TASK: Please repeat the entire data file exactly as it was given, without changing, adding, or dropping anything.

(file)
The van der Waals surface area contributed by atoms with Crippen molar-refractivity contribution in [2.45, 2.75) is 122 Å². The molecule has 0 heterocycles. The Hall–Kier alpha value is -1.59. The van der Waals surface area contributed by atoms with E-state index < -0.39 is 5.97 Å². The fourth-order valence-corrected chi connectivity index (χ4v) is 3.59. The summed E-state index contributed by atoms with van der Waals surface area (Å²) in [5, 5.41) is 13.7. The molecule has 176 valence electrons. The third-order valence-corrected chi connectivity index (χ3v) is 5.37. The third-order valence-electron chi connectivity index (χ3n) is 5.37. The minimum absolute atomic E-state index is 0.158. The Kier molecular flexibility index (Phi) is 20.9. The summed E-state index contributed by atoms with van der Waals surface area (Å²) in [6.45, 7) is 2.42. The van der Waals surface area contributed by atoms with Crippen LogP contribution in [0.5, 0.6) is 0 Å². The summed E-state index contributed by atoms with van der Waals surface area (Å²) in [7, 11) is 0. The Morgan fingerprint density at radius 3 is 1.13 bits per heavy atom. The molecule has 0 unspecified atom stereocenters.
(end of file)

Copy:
The van der Waals surface area contributed by atoms with Crippen molar-refractivity contribution in [2.45, 2.75) is 122 Å². The molecule has 0 heterocycles. The Hall–Kier alpha value is -1.59. The van der Waals surface area contributed by atoms with E-state index < -0.39 is 5.97 Å². The fourth-order valence-corrected chi connectivity index (χ4v) is 3.59. The summed E-state index contributed by atoms with van der Waals surface area (Å²) in [5, 5.41) is 13.7. The molecule has 176 valence electrons. The third-order valence-corrected chi connectivity index (χ3v) is 5.37. The third-order valence-electron chi connectivity index (χ3n) is 5.37. The minimum absolute atomic E-state index is 0.158. The Kier molecular flexibility index (Phi) is 20.9. The summed E-state index contributed by atoms with van der Waals surface area (Å²) in [6.45, 7) is 2.42. The van der Waals surface area contributed by atoms with Crippen LogP contribution in [0.5, 0.6) is 0 Å². The summed E-state index contributed by atoms with van der Waals surface area (Å²) in [7, 11) is 0. The Morgan fingerprint density at radius 3 is 1.13 bits per heavy atom. The molecule has 0 unspecified atom stereocenters.